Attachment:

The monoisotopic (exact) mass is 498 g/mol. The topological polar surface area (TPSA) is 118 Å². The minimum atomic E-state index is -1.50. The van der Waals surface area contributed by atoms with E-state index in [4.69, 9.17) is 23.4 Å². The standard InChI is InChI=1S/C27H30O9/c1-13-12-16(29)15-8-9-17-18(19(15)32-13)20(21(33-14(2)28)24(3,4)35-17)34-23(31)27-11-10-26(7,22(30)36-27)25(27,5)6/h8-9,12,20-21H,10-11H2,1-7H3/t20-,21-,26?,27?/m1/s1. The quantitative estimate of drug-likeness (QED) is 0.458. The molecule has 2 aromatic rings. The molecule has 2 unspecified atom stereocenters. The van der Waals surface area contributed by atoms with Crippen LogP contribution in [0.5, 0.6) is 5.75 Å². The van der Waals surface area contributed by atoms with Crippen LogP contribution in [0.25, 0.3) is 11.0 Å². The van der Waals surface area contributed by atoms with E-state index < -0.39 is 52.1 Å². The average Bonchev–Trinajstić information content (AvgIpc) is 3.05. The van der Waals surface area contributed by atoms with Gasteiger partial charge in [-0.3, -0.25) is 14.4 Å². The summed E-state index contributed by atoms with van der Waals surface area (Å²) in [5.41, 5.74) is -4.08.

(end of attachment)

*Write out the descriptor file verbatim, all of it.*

The monoisotopic (exact) mass is 498 g/mol. The topological polar surface area (TPSA) is 118 Å². The minimum atomic E-state index is -1.50. The van der Waals surface area contributed by atoms with E-state index in [4.69, 9.17) is 23.4 Å². The standard InChI is InChI=1S/C27H30O9/c1-13-12-16(29)15-8-9-17-18(19(15)32-13)20(21(33-14(2)28)24(3,4)35-17)34-23(31)27-11-10-26(7,22(30)36-27)25(27,5)6/h8-9,12,20-21H,10-11H2,1-7H3/t20-,21-,26?,27?/m1/s1. The quantitative estimate of drug-likeness (QED) is 0.458. The molecule has 2 aromatic rings. The molecule has 2 unspecified atom stereocenters. The van der Waals surface area contributed by atoms with Crippen LogP contribution in [0.5, 0.6) is 5.75 Å². The van der Waals surface area contributed by atoms with Crippen LogP contribution in [0.25, 0.3) is 11.0 Å². The van der Waals surface area contributed by atoms with E-state index < -0.39 is 52.1 Å². The average Bonchev–Trinajstić information content (AvgIpc) is 3.05. The van der Waals surface area contributed by atoms with Gasteiger partial charge in [-0.3, -0.25) is 14.4 Å². The summed E-state index contributed by atoms with van der Waals surface area (Å²) in [5.41, 5.74) is -4.08.